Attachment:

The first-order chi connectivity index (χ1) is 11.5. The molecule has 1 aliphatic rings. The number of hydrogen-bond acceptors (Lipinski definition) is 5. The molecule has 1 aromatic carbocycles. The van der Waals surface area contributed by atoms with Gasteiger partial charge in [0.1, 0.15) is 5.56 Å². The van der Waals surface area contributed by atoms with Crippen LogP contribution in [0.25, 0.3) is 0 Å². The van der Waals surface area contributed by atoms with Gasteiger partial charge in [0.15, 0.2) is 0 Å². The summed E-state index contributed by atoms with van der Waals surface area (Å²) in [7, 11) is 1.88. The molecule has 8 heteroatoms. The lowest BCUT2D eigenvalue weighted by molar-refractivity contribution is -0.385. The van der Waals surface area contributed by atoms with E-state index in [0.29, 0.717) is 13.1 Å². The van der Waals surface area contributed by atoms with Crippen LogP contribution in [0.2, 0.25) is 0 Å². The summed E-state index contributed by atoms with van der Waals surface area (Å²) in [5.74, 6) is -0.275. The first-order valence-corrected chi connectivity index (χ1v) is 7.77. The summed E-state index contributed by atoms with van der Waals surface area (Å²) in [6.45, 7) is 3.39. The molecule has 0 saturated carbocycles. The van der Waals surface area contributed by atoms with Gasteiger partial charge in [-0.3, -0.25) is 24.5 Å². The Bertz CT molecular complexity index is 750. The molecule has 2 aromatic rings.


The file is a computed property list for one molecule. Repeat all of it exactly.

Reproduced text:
The first-order chi connectivity index (χ1) is 11.5. The molecule has 1 aliphatic rings. The number of hydrogen-bond acceptors (Lipinski definition) is 5. The molecule has 1 aromatic carbocycles. The van der Waals surface area contributed by atoms with Gasteiger partial charge in [0.1, 0.15) is 5.56 Å². The van der Waals surface area contributed by atoms with Crippen LogP contribution in [0.25, 0.3) is 0 Å². The van der Waals surface area contributed by atoms with Gasteiger partial charge in [0.15, 0.2) is 0 Å². The summed E-state index contributed by atoms with van der Waals surface area (Å²) in [7, 11) is 1.88. The molecule has 8 heteroatoms. The lowest BCUT2D eigenvalue weighted by molar-refractivity contribution is -0.385. The van der Waals surface area contributed by atoms with E-state index in [0.29, 0.717) is 13.1 Å². The van der Waals surface area contributed by atoms with Crippen LogP contribution in [0.2, 0.25) is 0 Å². The summed E-state index contributed by atoms with van der Waals surface area (Å²) in [5.74, 6) is -0.275. The first-order valence-corrected chi connectivity index (χ1v) is 7.77. The summed E-state index contributed by atoms with van der Waals surface area (Å²) in [6.45, 7) is 3.39. The molecule has 0 saturated carbocycles. The van der Waals surface area contributed by atoms with Gasteiger partial charge in [-0.3, -0.25) is 24.5 Å². The Bertz CT molecular complexity index is 750. The molecule has 2 aromatic rings.